After students write their scenes, we share again, learning from each other, noticing what is working in Uriah’s or Salim’s draft that students might add to their own essays. James’ scene helped us see him at work, focused on the study of animation. Edith’s scene made us see and smell the dance studio.

For the final part of the essay, we circle back to Andrew’s essay, but also push beyond it. Andrew wanted to perform at the Ashland Shakespeare Festival as a life goal. For some students, their life goal might align with their passion, for others, their current passion is a platform that teaches them about how to push through hard times, to focus attention. I ask: “What do you learn from soccer? How is it a metaphor for life? What has playing music taught you? What do you take with you from the gym floor into the classroom or life? In this section you want to make the connection for college folks about how your passion makes you a candidate for their school.”

I admit that I frowned when Melanie wanted to write about baking cupcakes. How does this connect to college? But she made the link:

What I viewed as just a hobby has taught me so much more than I expected. I know there is always a way to finish strong. I may be out of an ingredient, but sometimes using coconut milk instead of heavy cream turns out better than the original recipe. Baking taught me patience—from waiting for the cakes to cool off enough to frost to not opening the oven every two minutes because they are NOT DONE YET. Baking has taught me not to give up. If I added too much salt because tbsp looks pretty similar to tsp when I’m in a rush, it’s OK to throw it away—take a deep breath and begin again with a clear mind. Baking taught me that the ingredients need to be exact if I want every atom to collide just right at 350 degrees, and that timers are a baker’s best friend, and that two minutes too long results in a sad, dry cake. Baking showed me that curiosity leads to a delicious espresso cupcake, and that if I have an interest I should pursue it because that is how I become great at it. I’ve learned that sometimes when you’re doing what you love, you get frustrated and want to give up, but if you keep pushing forward, it makes it even sweeter when you finally succeed.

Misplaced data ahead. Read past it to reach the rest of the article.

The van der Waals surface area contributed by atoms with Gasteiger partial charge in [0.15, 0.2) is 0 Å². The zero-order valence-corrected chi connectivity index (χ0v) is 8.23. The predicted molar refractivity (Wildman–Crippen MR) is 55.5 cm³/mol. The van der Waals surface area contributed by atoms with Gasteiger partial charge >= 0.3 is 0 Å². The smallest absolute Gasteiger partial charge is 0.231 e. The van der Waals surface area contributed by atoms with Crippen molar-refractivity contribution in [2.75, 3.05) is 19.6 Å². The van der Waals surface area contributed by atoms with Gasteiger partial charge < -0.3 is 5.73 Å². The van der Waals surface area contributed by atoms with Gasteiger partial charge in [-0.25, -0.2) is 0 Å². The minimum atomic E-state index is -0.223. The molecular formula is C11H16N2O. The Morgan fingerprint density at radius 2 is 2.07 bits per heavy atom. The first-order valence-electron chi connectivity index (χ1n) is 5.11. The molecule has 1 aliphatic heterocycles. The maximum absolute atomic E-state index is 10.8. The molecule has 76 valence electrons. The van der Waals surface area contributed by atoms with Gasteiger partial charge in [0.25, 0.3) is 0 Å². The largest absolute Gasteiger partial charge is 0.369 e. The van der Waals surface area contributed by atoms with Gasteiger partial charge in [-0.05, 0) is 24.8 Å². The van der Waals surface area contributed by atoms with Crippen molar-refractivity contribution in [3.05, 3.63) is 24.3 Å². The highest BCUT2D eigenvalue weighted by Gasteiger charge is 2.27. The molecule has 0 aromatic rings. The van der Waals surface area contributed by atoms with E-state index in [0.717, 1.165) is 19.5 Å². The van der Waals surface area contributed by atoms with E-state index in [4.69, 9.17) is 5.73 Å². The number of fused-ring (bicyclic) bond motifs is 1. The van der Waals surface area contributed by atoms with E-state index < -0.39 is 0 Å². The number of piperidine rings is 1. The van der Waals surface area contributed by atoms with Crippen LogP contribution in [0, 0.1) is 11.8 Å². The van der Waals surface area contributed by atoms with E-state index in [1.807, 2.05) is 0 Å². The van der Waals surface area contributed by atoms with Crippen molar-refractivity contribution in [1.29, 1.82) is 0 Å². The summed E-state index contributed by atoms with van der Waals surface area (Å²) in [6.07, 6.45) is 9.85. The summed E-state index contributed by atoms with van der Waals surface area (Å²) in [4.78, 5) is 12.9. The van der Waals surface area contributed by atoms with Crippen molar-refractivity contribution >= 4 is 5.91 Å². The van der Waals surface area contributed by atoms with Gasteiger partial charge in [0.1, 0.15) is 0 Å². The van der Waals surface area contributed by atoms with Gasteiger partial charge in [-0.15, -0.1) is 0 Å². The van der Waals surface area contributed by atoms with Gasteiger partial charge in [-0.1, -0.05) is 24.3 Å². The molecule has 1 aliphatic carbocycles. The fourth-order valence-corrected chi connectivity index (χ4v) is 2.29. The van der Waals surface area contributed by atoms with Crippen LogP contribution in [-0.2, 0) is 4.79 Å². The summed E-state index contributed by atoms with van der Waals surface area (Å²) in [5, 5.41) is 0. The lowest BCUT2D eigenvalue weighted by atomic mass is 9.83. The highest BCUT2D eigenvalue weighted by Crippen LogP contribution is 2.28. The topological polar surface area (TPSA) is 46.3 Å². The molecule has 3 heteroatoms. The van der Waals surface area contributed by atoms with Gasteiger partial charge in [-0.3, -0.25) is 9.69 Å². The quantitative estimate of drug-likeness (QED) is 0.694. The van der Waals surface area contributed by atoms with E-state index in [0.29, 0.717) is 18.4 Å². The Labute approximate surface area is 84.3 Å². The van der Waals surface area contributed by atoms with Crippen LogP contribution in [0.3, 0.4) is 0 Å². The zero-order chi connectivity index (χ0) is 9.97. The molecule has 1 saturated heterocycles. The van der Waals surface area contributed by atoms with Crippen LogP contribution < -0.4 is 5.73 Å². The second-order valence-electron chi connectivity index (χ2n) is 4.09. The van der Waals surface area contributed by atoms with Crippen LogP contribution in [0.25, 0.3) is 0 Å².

I don’t believe that college is necessary for success or happiness or to change the world, but I don’t want the hierarchy of schools to dictate who should and shouldn’t attend college. By teaching students to value their own lives and experiences, we help them reflect on the kinds of skills and intelligence they bring to the world.


Linda Christensen is director of the Oregon Writing Project at Lewis and Clark College, and a Rethinking Schools editor.